Qualitative research doesn't have to be question-oriented. Focus group interviews are the most widely used format for qualitative marketing research. This involves the interviewing of six to 10 people in an informal setting. Open-ended questions are posed to gather in-depth information on the subject matter. In a group setting the researcher looks for group interaction to stimulate thinking.
A skilled focus group leader or facilitator can learn a lot from this approach. The facilitator's role is to establish guidelines for the group interaction, to talk as little as possible, to keep the group focused, and to ask simple open-ended questions. A typical focus group session lasts an hour. The sessions can be videotaped for different managers to view. Conclusions reached vary depending on the skill level of the individual. Although qualitative research can be objective, it requires extensive training and experience. Qualitative research may provide ideas or hypotheses, but other approaches based on larger sample size and objective measures are needed to test the hypothesis.
Researchers often use qualitative research to prepare for quantitative research.
Quantitative research differs from qualitative in that it gathers parametric statistical information, i.e., information with a number to it. Sample sizes are generally larger and more representative of the market. From the statistics or data generated, conclusions can be drawn. Survey research is usually quantitative in nature. It seeks structured responses, which can be summarized in numbers, like percentages, averages or other usable statistics. An example of quantitative research is what percentage of the consumers shopping in grocery stores purchase coffee. An average score can be calculated.
Survey questionnaires often provide fixed responses to questions to simplify the reply. This multiple choice format makes it faster and easier for the respondent. Simple fill-in-the-number, circle-the-range or exact answer questions are also widely used. A market researcher might ask how many suppliers you use for household appliances or what is your salary range (multiple choices given with ranges of salaries). Fixed responses are computer-friendly, which is how most surveys are analyzed.
A common approach to objectively measuring consumers' attitudes and opinions is to have respondents indicate how much they agree or disagree with a questionnaire statement. Another approach is to have respondents rate a product using a rating scale, called a Likert scale. A number is attached to the product value, for example:
A researcher interested in what a target consumer population thinks about a particular frozen dinner might use the following example:
Decisions about what specific question to ask and how to ask them usually depends on how the respondents will be contacted: by mail, in person or by phone.
A mail questionnaire is useful when extensive questioning is desired. This type of format allows the respondents to complete the questions at their convenience. They may be more willing to fill out personal or family sensitive issues since the mail questionnaire can be returned anonymously. The questions must be simple and the directions easy to follow, since no interviewer will be present to assist.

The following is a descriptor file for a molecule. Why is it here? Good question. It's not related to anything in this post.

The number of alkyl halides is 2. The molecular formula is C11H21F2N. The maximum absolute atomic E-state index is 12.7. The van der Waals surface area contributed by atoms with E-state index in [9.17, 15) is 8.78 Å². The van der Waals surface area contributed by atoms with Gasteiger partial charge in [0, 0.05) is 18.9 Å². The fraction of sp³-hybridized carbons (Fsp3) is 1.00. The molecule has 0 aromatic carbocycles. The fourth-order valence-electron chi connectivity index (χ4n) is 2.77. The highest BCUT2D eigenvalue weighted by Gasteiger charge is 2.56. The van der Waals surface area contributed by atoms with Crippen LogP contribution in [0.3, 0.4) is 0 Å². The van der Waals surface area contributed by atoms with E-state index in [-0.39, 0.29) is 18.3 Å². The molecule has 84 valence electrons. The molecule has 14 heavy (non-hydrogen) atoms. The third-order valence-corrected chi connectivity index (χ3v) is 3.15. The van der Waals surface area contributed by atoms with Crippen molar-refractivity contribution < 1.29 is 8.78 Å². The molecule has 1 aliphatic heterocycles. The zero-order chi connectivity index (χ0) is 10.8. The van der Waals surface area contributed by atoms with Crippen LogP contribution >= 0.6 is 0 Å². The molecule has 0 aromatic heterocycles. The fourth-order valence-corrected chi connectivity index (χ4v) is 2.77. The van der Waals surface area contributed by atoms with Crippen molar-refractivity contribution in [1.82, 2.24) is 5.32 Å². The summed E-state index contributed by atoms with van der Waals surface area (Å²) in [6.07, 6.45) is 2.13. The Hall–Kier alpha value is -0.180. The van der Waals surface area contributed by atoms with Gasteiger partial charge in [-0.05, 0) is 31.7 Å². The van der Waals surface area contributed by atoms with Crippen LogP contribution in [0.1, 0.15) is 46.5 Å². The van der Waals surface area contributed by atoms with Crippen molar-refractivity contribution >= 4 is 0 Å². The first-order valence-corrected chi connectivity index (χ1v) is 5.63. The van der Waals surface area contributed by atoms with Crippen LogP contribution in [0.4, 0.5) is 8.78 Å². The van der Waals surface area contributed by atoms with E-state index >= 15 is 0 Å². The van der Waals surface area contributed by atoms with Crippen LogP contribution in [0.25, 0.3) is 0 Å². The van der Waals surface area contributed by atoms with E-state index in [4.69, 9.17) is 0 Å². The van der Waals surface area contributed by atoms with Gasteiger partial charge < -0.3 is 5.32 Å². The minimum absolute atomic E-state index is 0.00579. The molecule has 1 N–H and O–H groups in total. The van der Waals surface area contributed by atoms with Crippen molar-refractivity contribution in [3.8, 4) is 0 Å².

The response rate to consumer survey questionnaires is usually 25 percent. Response rates less than 25 percent may not be representative of the market. Only the individual interested might respond, skewing the data. Mail surveys are economical if a large number of people respond. On the other hand, if the response rate is low, this can be a very expensive proposition. This format is slow and requires extensive time to design, disseminate, collect and analyze responses.
Telephone surveys are growing in number, and they can be fast and effective. In this format market researchers can ascertain answers to simple questions quickly. Telephone interviews allow the interviewer to probe and learn what the respondent is thinking. If the market researcher is attempting to gather personal or family sensitive information, this is a poor tool.
Numerous firms exist for telemarketing surveys. One thousand respondents may be reached in a single evening when 50 interviewers are placing telephone survey calls. With immediate data entry into computers, results can be attained instantaneously. This format has gained popularity due to the speed and high response rates.
Personal interview surveys can be effective for maintaining a respondent's attention. In this format the interviewer is present in order to explain difficult directions hopefully leading to better responses. This type of interview is common in the retail and industrial setting. To reduce the cost of locating consumers, interviews are sometimes performed on-site. A random selection of consumers is questioned. Having a well-trained interviewer helps to decrease the chance of biasing the response.